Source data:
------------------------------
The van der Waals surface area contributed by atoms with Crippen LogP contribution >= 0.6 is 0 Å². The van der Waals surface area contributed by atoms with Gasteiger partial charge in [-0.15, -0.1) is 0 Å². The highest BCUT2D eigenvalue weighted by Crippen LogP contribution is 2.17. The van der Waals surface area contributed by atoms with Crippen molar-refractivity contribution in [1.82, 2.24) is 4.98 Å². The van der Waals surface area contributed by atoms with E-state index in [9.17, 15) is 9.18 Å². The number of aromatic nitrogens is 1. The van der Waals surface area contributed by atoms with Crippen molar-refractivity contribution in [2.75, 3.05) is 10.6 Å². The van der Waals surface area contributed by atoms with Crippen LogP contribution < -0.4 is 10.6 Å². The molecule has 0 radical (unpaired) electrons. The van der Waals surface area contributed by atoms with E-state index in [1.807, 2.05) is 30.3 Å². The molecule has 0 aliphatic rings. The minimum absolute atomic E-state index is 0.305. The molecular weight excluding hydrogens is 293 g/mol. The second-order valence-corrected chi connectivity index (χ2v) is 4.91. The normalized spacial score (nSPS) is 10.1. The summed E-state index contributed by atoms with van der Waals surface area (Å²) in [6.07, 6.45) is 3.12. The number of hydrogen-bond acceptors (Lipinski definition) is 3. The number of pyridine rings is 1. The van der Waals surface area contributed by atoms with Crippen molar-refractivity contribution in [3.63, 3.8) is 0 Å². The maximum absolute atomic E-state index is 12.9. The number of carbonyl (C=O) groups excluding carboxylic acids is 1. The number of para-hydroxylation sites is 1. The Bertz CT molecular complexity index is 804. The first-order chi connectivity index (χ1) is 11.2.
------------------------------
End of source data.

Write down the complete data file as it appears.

The van der Waals surface area contributed by atoms with Crippen LogP contribution >= 0.6 is 0 Å². The van der Waals surface area contributed by atoms with Gasteiger partial charge in [-0.15, -0.1) is 0 Å². The highest BCUT2D eigenvalue weighted by Crippen LogP contribution is 2.17. The van der Waals surface area contributed by atoms with Crippen molar-refractivity contribution in [1.82, 2.24) is 4.98 Å². The van der Waals surface area contributed by atoms with E-state index in [9.17, 15) is 9.18 Å². The number of aromatic nitrogens is 1. The van der Waals surface area contributed by atoms with Crippen molar-refractivity contribution in [2.75, 3.05) is 10.6 Å². The van der Waals surface area contributed by atoms with Crippen LogP contribution < -0.4 is 10.6 Å². The molecule has 0 radical (unpaired) electrons. The van der Waals surface area contributed by atoms with E-state index in [1.807, 2.05) is 30.3 Å². The molecule has 0 aliphatic rings. The minimum absolute atomic E-state index is 0.305. The molecular weight excluding hydrogens is 293 g/mol. The second-order valence-corrected chi connectivity index (χ2v) is 4.91. The normalized spacial score (nSPS) is 10.1. The summed E-state index contributed by atoms with van der Waals surface area (Å²) in [6.07, 6.45) is 3.12. The number of hydrogen-bond acceptors (Lipinski definition) is 3. The number of pyridine rings is 1. The van der Waals surface area contributed by atoms with Crippen molar-refractivity contribution in [3.63, 3.8) is 0 Å². The maximum absolute atomic E-state index is 12.9. The number of carbonyl (C=O) groups excluding carboxylic acids is 1. The number of para-hydroxylation sites is 1. The Bertz CT molecular complexity index is 804. The first-order chi connectivity index (χ1) is 11.2.